Wired waxing poetic on the OPM hack and quite possibly the most important lesson to be learned from the breach: great defense is never enough:
I’m not saying such things wouldn’t help. But higher and thicker digital walls, while necessary, are an insufficient response. To seriously respond to hacking, we need far more sophisticated data-handling techniques behind the walls we erect: access control management, tracking and auditing; anonymization; encryption; separation of certain data from other data; and data destruction policies that are real and enforced. These tactics go beyond security and land squarely in the realm of privacy.
Professionals trained in the practice and art—yes it’s often an art—of privacy must be working hand in hand with IT professionals to inventory data, making sure that data is useful and necessary. What’s left should be made virtually useless to the outside world should the hackers get in.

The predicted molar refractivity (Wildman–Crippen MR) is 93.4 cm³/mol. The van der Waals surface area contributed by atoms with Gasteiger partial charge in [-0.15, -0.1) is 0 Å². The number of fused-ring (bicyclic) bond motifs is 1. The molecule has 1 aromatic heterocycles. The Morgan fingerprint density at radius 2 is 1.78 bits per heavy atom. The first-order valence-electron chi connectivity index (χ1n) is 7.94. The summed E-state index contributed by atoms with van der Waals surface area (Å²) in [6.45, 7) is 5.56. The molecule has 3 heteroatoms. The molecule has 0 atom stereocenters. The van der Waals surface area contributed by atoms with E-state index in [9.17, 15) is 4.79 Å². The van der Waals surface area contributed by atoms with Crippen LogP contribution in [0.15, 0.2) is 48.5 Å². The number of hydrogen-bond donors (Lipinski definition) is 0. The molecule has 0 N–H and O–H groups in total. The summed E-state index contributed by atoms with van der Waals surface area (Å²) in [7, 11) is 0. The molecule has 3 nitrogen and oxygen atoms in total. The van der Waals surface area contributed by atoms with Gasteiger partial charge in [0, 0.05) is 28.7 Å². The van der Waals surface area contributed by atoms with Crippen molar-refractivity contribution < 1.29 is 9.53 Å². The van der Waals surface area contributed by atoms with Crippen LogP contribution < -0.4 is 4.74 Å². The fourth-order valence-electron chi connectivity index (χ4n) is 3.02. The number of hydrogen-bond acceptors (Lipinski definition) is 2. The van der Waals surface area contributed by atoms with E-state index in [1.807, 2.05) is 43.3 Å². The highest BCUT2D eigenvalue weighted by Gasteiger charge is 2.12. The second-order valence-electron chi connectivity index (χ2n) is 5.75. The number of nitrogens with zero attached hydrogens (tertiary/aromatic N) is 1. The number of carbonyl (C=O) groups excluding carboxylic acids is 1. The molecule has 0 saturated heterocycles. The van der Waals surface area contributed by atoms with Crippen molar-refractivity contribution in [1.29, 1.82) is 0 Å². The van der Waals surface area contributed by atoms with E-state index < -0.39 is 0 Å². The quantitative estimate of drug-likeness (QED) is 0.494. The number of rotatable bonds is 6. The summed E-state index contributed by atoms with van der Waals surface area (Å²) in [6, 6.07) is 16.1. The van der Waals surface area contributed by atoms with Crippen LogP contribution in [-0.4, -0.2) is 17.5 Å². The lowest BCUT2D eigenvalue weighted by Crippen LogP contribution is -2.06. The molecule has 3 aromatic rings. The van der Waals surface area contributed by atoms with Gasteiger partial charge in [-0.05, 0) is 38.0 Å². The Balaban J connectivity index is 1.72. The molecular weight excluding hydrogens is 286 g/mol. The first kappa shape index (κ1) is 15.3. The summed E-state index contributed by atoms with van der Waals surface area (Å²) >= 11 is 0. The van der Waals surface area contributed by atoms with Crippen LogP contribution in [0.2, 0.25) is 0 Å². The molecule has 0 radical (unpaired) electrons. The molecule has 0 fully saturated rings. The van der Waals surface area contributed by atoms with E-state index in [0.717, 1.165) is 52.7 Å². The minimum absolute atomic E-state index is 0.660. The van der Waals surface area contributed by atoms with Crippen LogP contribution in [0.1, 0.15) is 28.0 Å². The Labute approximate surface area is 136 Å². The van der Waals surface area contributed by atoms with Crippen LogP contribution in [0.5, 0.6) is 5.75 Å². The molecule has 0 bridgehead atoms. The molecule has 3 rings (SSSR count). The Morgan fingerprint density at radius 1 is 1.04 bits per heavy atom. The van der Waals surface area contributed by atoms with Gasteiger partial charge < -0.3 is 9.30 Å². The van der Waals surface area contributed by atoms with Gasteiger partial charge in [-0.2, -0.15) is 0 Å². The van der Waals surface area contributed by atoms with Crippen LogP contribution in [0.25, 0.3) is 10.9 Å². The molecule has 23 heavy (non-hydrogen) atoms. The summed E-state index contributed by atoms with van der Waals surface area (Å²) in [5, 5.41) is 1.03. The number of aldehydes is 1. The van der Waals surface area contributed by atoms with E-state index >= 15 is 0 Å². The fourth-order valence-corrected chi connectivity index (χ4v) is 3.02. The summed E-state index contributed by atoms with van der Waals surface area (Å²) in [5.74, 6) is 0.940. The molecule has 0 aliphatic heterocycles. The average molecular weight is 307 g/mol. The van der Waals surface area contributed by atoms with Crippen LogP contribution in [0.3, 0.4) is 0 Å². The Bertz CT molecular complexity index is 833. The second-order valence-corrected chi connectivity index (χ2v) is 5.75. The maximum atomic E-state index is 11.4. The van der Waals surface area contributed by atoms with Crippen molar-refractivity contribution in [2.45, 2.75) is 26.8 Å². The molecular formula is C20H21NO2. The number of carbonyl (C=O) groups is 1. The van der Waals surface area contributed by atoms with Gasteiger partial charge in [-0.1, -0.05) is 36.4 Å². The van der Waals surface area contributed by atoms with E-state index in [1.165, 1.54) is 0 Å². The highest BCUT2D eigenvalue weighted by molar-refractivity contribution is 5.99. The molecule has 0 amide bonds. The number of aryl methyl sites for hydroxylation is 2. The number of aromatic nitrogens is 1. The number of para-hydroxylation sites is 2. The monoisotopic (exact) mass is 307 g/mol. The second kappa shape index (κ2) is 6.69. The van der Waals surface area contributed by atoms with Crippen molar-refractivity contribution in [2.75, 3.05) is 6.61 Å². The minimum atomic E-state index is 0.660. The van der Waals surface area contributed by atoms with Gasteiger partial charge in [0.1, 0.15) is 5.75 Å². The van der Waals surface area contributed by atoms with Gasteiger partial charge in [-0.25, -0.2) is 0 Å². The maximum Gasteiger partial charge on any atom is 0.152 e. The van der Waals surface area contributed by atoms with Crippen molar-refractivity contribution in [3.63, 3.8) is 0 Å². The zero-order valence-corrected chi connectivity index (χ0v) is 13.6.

The IT department certainly can’t do it alone. While it might implement the controls, or work the technology and push the buttons, it takes a trained professional to think about a company’s data handling processes holistically and in light of organizational goals. There should be policies and plans that everyone in the organization can be involved with and work toward, overseen by individuals with training for the job,
I continue to evangelize similar thoughts, and even fought similar battles when working for the Department of Defense. Until the military and government leaders both understand and sympathize with cyber defense, they will continue to ignore it, or place very little emphasis on its importance.
Cyber security is a political battle in DoD, and one requiring the right connections and proper amount of savvy. It should not be that way though; cyber security should be ingrained in DoD and US government culture. Until the sun dawns on that day, we will continue to see these types of unnecessary breaches.